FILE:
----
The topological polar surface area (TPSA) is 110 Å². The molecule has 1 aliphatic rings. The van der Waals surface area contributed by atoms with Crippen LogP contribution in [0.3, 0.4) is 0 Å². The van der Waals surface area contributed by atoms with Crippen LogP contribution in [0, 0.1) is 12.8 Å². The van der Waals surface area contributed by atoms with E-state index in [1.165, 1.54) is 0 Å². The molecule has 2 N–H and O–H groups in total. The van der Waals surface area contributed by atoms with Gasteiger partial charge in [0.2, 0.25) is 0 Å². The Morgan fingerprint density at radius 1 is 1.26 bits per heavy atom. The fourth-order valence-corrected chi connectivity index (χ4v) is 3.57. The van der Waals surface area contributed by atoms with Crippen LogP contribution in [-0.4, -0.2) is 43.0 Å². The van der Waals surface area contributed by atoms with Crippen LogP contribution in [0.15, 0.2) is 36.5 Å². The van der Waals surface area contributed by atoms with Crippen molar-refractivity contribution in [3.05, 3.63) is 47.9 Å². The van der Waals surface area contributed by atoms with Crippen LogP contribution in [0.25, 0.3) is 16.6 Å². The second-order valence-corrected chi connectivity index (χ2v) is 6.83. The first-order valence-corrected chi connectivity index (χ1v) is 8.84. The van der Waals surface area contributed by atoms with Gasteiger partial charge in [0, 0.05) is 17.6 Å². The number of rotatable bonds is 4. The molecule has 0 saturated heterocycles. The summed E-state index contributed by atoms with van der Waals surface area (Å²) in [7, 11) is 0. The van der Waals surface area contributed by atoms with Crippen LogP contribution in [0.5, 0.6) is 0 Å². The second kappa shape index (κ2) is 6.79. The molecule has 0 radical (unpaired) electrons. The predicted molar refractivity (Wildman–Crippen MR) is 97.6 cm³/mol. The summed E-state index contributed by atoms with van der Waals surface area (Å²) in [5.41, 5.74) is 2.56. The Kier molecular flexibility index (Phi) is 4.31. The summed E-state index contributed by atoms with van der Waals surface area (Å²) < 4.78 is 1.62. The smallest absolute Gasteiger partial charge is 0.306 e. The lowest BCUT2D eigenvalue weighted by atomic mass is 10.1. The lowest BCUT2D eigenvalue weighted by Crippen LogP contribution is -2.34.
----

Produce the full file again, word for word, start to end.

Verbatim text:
The topological polar surface area (TPSA) is 110 Å². The molecule has 1 aliphatic rings. The van der Waals surface area contributed by atoms with Crippen LogP contribution in [0.3, 0.4) is 0 Å². The van der Waals surface area contributed by atoms with Crippen LogP contribution in [0, 0.1) is 12.8 Å². The van der Waals surface area contributed by atoms with E-state index in [1.165, 1.54) is 0 Å². The molecule has 2 N–H and O–H groups in total. The van der Waals surface area contributed by atoms with Gasteiger partial charge in [0.2, 0.25) is 0 Å². The Morgan fingerprint density at radius 1 is 1.26 bits per heavy atom. The fourth-order valence-corrected chi connectivity index (χ4v) is 3.57. The van der Waals surface area contributed by atoms with Crippen LogP contribution in [-0.4, -0.2) is 43.0 Å². The van der Waals surface area contributed by atoms with Crippen LogP contribution in [0.15, 0.2) is 36.5 Å². The van der Waals surface area contributed by atoms with Crippen molar-refractivity contribution in [3.05, 3.63) is 47.9 Å². The van der Waals surface area contributed by atoms with Crippen LogP contribution in [0.25, 0.3) is 16.6 Å². The second-order valence-corrected chi connectivity index (χ2v) is 6.83. The first-order valence-corrected chi connectivity index (χ1v) is 8.84. The van der Waals surface area contributed by atoms with Gasteiger partial charge in [0, 0.05) is 17.6 Å². The number of rotatable bonds is 4. The molecule has 0 saturated heterocycles. The summed E-state index contributed by atoms with van der Waals surface area (Å²) in [7, 11) is 0. The van der Waals surface area contributed by atoms with Crippen LogP contribution in [0.5, 0.6) is 0 Å². The second kappa shape index (κ2) is 6.79. The molecule has 0 radical (unpaired) electrons. The predicted molar refractivity (Wildman–Crippen MR) is 97.6 cm³/mol. The summed E-state index contributed by atoms with van der Waals surface area (Å²) in [5.41, 5.74) is 2.56. The Kier molecular flexibility index (Phi) is 4.31. The summed E-state index contributed by atoms with van der Waals surface area (Å²) < 4.78 is 1.62. The smallest absolute Gasteiger partial charge is 0.306 e. The lowest BCUT2D eigenvalue weighted by atomic mass is 10.1. The lowest BCUT2D eigenvalue weighted by Crippen LogP contribution is -2.34.